LONDON (AP) _ Britain's Natural History Museum said Friday that it will return the remains of 17 Tasmanians and the skull of an Australian Aborigine to the Australian government by March.

The museum's trustees announced their decision a day after an independent panel presented guidelines for dealing with claims.

The Australian government filed a formal request in November 2005 on behalf of the Tasmanian Aboriginal Center for the return of the remains, which the center plans to cremate in accordance with local custom, said museum director Michael Dixon.

``We acknowledge our decision may be questioned by community groups or by some scientists,'' Dixon said. ``However, we believe the decision to return the Tasmanian remains, following a short period of data collection, is a commonsense one that balances the requirements of all those with an interest in the remains.''

The museum collection of about 19,500 specimens of human remains, from complete skeletons to a single finger bone, covers a span of 500,000 years, officials said.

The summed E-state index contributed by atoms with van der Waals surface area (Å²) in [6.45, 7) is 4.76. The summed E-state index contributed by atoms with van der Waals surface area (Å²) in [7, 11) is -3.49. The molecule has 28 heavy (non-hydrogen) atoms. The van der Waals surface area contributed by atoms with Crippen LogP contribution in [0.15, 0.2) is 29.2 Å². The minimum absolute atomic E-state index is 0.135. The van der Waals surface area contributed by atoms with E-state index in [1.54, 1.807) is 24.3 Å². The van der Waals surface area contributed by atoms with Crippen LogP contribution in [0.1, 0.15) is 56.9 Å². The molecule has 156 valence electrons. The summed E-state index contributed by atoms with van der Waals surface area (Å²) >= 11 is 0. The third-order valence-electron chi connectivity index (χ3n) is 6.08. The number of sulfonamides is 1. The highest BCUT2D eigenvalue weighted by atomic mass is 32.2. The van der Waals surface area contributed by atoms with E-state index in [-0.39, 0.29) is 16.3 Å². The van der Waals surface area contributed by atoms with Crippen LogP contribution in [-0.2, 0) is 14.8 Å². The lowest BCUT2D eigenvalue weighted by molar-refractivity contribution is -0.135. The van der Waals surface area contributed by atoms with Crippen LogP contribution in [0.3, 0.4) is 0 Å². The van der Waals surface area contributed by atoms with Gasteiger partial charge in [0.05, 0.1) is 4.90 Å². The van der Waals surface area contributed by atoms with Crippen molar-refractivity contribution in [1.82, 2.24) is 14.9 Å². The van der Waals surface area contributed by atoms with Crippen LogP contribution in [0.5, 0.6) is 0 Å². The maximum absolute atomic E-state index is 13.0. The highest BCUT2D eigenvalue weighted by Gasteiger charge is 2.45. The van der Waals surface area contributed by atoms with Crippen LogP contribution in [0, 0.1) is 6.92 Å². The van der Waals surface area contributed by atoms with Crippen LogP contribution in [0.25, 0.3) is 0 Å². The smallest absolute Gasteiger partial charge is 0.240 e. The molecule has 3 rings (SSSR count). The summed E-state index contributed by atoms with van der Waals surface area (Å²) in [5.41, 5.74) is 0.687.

The Tasmanian specimens are of particular scientific value because they date back to when Tasmania was an isolated part of the world and its people were genetically unique, said Richard Lane, the museum's science director.

Australian aboriginal groups have appealed to the British and Australian governments for more than 20 years to return ancestral remains. Indigenous groups in North America and New Zealand also have made similar appeals.

Such requests were refused until last year when the government amended the Human Tissue Act to allow British museums to return remains ``which are reasonably believed to be under 1,000 years in age.''


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